I would like to prove the following result: "Let $ x, y geq 0 $ don't be negative real and let $ n, may 1 $ be positive integers. If $ y = x ^ { frac {1} {n}} $, then $ y ^ {n} = x $"This is Lemma 5.6.6 (a) from the Analysis 1 book by Terence Tao.

The nth root is defined as follows. $ x ^ { frac {1} {n}}: = $sup$ {y in mathbb {R}: y geq 0 $ and $ y ^ {n} leq x } $.

The following lemma was previously proven. ""$ textbf {Lemma 5.6.5:} $ "To let $ x geq 0 $ be a non-negative real and let $ n geq 1 $ be a positive integer. Then the set $ E: = {y in mathbb {R}: y geq 0 $ and $ y ^ {n} leq x } $ is not empty and is also limited at the top. Certain, $ x ^ { frac {1} {n}} $ is a real number. "

Given Lemma 5.6.5, we just have to show that $ y ^ {n} <x $ and $ y ^ {n}> x $ lead to contradictions. For example in the case where $ n = 2 $ and $ y ^ {2} <x $ we can find one $ varepsilon> 0 $ so that $ (y + varepsilon) in E $ only by expanding $ (y + varepsilon) ^ {2} $ and choose $ varepsilon $ reasonable, which contradicts the assumption that $ y = sup E $.

I am aware of how this result can be verified based on identity $ b ^ {n} – a ^ {n} = (b-a) (b ^ {n-1} + b ^ {n-2} a + … + a ^ {n-1}) $, which is used, for example, in Rudin's real analysis book or in the binomial theorem. However, I try to prove the result with just a few pointers in the textbook. The instructions are as follows:

1) Check the evidence that $ sqrt2 $ is a real number (the proof follows the exact outline above).

2) Evidence by contradiction.

3) The trichotomy of order.

4) Theorem 5.4.12

$ textbf {Proposition 5.4.12:} $ "To let $ x $ be a positive real number. Then there is a positive rational number $ q $ so that $ q leq x $and there is a positive integer $ N $ so that $ x leq N $. "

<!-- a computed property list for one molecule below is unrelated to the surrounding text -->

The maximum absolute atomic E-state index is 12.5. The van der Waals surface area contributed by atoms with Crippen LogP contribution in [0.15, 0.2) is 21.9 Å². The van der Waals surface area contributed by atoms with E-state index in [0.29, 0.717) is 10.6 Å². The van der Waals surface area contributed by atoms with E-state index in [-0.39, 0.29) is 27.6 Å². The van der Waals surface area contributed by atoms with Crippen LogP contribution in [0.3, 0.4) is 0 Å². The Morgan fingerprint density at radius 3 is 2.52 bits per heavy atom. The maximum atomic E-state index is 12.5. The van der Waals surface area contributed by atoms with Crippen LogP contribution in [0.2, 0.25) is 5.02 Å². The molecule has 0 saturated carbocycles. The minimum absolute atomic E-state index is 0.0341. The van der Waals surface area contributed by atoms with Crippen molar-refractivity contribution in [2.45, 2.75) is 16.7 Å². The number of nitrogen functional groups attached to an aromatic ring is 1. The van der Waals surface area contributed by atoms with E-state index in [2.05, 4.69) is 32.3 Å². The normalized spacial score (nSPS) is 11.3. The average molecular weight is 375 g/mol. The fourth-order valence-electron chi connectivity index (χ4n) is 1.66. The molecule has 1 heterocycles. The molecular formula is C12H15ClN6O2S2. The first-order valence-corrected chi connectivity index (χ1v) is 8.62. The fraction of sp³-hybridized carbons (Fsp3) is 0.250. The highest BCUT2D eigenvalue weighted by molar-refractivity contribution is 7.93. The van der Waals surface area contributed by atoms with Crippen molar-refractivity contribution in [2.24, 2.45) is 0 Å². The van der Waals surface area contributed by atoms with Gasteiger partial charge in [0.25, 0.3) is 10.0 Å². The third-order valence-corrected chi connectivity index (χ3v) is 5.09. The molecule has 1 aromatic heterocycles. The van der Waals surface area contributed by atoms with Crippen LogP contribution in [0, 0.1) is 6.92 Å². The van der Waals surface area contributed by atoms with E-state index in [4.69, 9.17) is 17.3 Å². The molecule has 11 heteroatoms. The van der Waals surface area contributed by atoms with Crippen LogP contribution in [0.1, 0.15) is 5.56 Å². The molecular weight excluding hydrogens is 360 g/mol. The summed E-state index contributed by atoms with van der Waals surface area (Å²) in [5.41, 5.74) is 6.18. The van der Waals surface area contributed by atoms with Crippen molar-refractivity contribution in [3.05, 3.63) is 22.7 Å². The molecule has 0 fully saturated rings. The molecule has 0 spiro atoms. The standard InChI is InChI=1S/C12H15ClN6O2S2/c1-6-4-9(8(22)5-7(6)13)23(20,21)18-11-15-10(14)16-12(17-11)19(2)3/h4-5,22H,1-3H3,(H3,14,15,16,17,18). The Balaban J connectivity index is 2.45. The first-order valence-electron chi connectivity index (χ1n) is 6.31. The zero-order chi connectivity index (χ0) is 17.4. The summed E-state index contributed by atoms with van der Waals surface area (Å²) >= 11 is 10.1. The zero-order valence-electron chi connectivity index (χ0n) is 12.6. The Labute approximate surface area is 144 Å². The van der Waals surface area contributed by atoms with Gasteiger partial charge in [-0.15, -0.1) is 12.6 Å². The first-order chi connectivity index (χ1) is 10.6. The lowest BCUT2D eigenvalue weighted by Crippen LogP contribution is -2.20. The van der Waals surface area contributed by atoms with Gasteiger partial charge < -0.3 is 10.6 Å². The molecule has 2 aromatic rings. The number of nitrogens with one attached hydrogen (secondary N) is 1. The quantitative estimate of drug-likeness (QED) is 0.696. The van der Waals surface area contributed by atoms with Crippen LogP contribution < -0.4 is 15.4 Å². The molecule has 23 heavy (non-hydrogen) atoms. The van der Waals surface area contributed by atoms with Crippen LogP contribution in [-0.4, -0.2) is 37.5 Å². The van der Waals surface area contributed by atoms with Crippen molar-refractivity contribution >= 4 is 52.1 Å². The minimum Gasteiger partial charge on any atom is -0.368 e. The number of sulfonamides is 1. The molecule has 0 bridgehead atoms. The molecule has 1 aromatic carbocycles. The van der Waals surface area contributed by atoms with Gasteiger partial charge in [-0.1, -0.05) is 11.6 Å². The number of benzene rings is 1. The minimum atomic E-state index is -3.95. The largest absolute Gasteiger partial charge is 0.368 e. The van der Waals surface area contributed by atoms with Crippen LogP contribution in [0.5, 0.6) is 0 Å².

I tried to prove the result using only the four clues given above, but was unable to achieve anything. The four clues are given for the entire lemma, which consists of more than the above statement, so it is not clear that all clues should be used for this particular statement. Exponentiation properties for real numbers and integer exponents have been proven so far, so that these can be used in the proof.

There is a similar question here. Help with a lemma of the nth root (without the binomial formula), but my question is not answered there (and was not answered in any other similar post that I read).

My experiments focused on the following idea: Suppose $ y ^ {n} <x $. Then $ x-y ^ {n}> 0 $what implies the existence of $ q in mathbb {Q} ^ {+} $ so that $ q leq x -y ^ {n} $. We could also assume that $ 0 <q <1 $ to get $ q ^ {n} leq x-y ^ {n} $, although it is not clear to me that this helps. If we accept that $ (y + varepsilon) ^ {n} geq q ^ {n} + y ^ {n} $ for all $ varepsilon> 0 $, then we could get a contradiction by taking the limit as $ varepsilon $ tends to zero. However, limits will only be developed in the next chapter. Instead I tried to find it $ varepsilon $ directly, especially by trying to use hint number four without luck (I think all the messy attempts here would make a long post unreadable).

Any help would be appreciated. Please excuse the long post. Thank you to everyone who takes the time to read this post.